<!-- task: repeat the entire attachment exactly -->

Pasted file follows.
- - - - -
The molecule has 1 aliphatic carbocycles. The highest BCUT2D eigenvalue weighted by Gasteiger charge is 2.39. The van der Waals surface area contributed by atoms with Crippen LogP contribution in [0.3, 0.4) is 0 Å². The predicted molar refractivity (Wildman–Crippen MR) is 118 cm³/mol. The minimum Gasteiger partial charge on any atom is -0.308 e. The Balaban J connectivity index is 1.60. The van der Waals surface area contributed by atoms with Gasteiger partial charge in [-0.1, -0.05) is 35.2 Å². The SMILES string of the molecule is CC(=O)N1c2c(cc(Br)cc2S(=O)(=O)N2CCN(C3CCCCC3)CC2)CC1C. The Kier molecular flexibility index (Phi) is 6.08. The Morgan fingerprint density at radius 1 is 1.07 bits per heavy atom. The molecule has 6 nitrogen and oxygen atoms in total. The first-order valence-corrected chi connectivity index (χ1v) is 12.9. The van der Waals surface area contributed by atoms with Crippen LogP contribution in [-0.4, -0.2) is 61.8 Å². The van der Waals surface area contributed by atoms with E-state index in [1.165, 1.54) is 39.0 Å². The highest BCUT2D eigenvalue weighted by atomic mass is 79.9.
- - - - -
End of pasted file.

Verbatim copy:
The molecule has 1 aliphatic carbocycles. The highest BCUT2D eigenvalue weighted by Gasteiger charge is 2.39. The van der Waals surface area contributed by atoms with Crippen LogP contribution in [0.3, 0.4) is 0 Å². The predicted molar refractivity (Wildman–Crippen MR) is 118 cm³/mol. The minimum Gasteiger partial charge on any atom is -0.308 e. The Balaban J connectivity index is 1.60. The van der Waals surface area contributed by atoms with Gasteiger partial charge in [-0.1, -0.05) is 35.2 Å². The SMILES string of the molecule is CC(=O)N1c2c(cc(Br)cc2S(=O)(=O)N2CCN(C3CCCCC3)CC2)CC1C. The Kier molecular flexibility index (Phi) is 6.08. The Morgan fingerprint density at radius 1 is 1.07 bits per heavy atom. The molecule has 6 nitrogen and oxygen atoms in total. The first-order valence-corrected chi connectivity index (χ1v) is 12.9. The van der Waals surface area contributed by atoms with Crippen LogP contribution in [-0.4, -0.2) is 61.8 Å². The van der Waals surface area contributed by atoms with E-state index in [1.165, 1.54) is 39.0 Å². The highest BCUT2D eigenvalue weighted by atomic mass is 79.9.